HMS Escapade

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HMS Escapade WWII IWM A 27765.jpg
Escapade at anchor, 12 February 1945. The censor has whited-out her pennant number and the Squid mounts.
United Kingdom
Name: Escapade
Ordered: 1 November 1932
Builder: Scotts Shipbuilding and Engineering Company, Greenock
Cost: £249,987
Laid down: 30 March 1933
Launched: 30 January 1934
Completed: 30 August 1934
Decommissioned: 1946
Reinstated: Pennant number: H17
  • Celeriter
  • ("Swiftly")
Honours and
  • Atlantic 1939–45
  • Norway 1940
  • Arctic 1941–42
  • Malta Convoys 1942
  • North Africa 1942
Fate: Sold for scrap, 17 May 1947
Badge: On a Field Green a white Horse, saltant
General characteristics
Class and type: E-class destroyer
Length: 329 ft (100.3 m) o/a
Beam: 33 ft 3 in (10.13 m)
Draught: 12 ft 6 in (3.81 m) (deep)
Installed power:
Propulsion: 2 × shafts; 2 × Parsons geared steam turbines
Speed: 35.5 knots (65.7 km/h; 40.9 mph)
Range: 6,350 nmi (11,760 km; 7,310 mi) at 15 knots (28 km/h; 17 mph)
Complement: 145
Sensors and
processing systems:

HMS Escapade was an E-class destroyer built for the Royal Navy in the early 1930s. The ship saw service before and during World War II, seeing service on Russian, Malta and Atlantic convoys.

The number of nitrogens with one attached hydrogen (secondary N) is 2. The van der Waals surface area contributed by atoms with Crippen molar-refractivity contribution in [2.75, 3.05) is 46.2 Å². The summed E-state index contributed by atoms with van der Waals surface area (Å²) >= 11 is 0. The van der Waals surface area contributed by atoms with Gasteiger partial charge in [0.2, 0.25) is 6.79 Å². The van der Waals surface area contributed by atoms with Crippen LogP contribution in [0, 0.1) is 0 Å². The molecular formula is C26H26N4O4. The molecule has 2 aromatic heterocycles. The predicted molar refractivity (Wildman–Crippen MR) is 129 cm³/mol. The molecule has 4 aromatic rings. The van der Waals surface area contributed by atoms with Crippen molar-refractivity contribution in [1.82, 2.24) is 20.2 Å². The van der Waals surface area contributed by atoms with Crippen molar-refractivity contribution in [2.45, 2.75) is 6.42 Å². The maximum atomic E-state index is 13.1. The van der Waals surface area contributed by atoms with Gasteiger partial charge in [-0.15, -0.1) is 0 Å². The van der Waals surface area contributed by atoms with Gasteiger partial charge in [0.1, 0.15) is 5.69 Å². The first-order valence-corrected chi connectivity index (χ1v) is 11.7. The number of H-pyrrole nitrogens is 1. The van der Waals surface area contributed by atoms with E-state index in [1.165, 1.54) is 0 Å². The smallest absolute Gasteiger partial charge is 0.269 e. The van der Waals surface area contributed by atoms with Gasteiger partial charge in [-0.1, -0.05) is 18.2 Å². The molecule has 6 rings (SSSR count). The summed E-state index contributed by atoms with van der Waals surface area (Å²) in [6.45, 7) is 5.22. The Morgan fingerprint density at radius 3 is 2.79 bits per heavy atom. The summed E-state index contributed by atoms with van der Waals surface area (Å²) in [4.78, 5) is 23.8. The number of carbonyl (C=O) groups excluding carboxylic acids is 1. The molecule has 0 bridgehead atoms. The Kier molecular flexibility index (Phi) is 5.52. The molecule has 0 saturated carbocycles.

The E-class ships were slightly improved versions of the preceding D class. They displaced 1,405 long tons (1,428 t) at standard load and 1,940 long tons (1,970 t) at deep load. The ships had an overall length of 329 feet (100.3 m), a beam of 33 feet 3 inches (10.1 m) and a draught of 12 feet 6 inches (3.8 m). They were powered by two Parsons geared steam turbines, each driving one propeller shaft, using steam provided by three Admiralty three-drum boilers. The turbines developed a total of 36,000 shaft horsepower (27,000 kW) and gave a maximum speed of 35.5 knots (65.7 km/h; 40.9 mph). Escapade carried a maximum of 470 long tons (480 t) of fuel oil that gave her a range of 6,350 nautical miles (11,760 km; 7,310 mi) at 15 knots (28 km/h; 17 mph). The ships' complement was 145 officers and ratings.[1]

The ships mounted four 4.7-inch (120 mm) Mark IX guns in single mounts, designated 'A', 'B', 'X' and 'Y' from front to rear. For anti-aircraft (AA) defence, they had two quadruple mounts for the Vickers 0.5 in (12.7 mm) AA machinegun. The E class was fitted with two above-water quadruple torpedo tube mounts for 21-inch (533 mm) torpedoes.[2] One depth charge rack and two throwers were fitted; 20 depth charges were originally carried, but this increased to 35 shortly after the war began.[3]

Wartime modifications[edit]

Escapade had her rear torpedo tubes replaced by a 12-pounder (76 mm) AA gun by April 1941. In June–September 1943, she was converted into an escort destroyer. A Type 286 short-range surface search radar was fitted and a Type 271 target indication radar was installed above the bridge, replacing the director-control tower and rangefinder. Her short-range AA armament was augmented by four 20 mm (0.8 in) Oerlikon guns and the .50-calibre machine guns were replaced by a pair of Oerlikons. A split Hedgehog anti-submarine spigot mortar was installed abreast 'B' gun and stowage for a total of 70 depth charges meant that 'Y' gun and the 12-pounder had to be removed to compensate for their weight.[4]